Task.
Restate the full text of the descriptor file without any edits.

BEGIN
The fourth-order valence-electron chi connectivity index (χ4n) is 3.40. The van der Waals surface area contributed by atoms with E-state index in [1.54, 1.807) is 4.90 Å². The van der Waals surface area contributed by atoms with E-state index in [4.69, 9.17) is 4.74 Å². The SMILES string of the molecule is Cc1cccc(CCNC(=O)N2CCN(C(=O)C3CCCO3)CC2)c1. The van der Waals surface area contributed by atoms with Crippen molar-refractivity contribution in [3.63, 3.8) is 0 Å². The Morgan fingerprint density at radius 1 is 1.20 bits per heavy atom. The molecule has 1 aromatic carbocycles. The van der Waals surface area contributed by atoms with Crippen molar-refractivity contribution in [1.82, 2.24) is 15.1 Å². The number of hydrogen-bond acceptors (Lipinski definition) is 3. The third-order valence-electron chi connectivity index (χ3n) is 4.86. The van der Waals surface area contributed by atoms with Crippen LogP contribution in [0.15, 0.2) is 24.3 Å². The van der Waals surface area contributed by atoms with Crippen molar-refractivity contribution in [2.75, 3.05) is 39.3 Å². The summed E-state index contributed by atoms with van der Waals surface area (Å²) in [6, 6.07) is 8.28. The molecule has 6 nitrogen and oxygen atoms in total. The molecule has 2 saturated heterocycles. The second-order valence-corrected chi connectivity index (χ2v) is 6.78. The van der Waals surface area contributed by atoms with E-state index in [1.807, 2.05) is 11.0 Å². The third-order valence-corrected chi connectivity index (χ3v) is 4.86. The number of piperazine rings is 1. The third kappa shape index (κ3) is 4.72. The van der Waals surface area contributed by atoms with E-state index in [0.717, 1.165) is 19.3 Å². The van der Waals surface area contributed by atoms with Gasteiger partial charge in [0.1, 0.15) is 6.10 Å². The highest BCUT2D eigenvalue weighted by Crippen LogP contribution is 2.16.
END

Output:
The fourth-order valence-electron chi connectivity index (χ4n) is 3.40. The van der Waals surface area contributed by atoms with E-state index in [1.54, 1.807) is 4.90 Å². The van der Waals surface area contributed by atoms with E-state index in [4.69, 9.17) is 4.74 Å². The SMILES string of the molecule is Cc1cccc(CCNC(=O)N2CCN(C(=O)C3CCCO3)CC2)c1. The van der Waals surface area contributed by atoms with Crippen molar-refractivity contribution in [3.63, 3.8) is 0 Å². The Morgan fingerprint density at radius 1 is 1.20 bits per heavy atom. The molecule has 1 aromatic carbocycles. The van der Waals surface area contributed by atoms with Crippen molar-refractivity contribution in [1.82, 2.24) is 15.1 Å². The number of hydrogen-bond acceptors (Lipinski definition) is 3. The third-order valence-electron chi connectivity index (χ3n) is 4.86. The van der Waals surface area contributed by atoms with Crippen LogP contribution in [0.15, 0.2) is 24.3 Å². The van der Waals surface area contributed by atoms with Crippen molar-refractivity contribution in [2.75, 3.05) is 39.3 Å². The summed E-state index contributed by atoms with van der Waals surface area (Å²) in [6, 6.07) is 8.28. The molecule has 6 nitrogen and oxygen atoms in total. The molecule has 2 saturated heterocycles. The second-order valence-corrected chi connectivity index (χ2v) is 6.78. The van der Waals surface area contributed by atoms with E-state index in [1.807, 2.05) is 11.0 Å². The third-order valence-corrected chi connectivity index (χ3v) is 4.86. The number of piperazine rings is 1. The third kappa shape index (κ3) is 4.72. The van der Waals surface area contributed by atoms with E-state index in [0.717, 1.165) is 19.3 Å². The van der Waals surface area contributed by atoms with Gasteiger partial charge in [0.1, 0.15) is 6.10 Å². The highest BCUT2D eigenvalue weighted by Crippen LogP contribution is 2.16.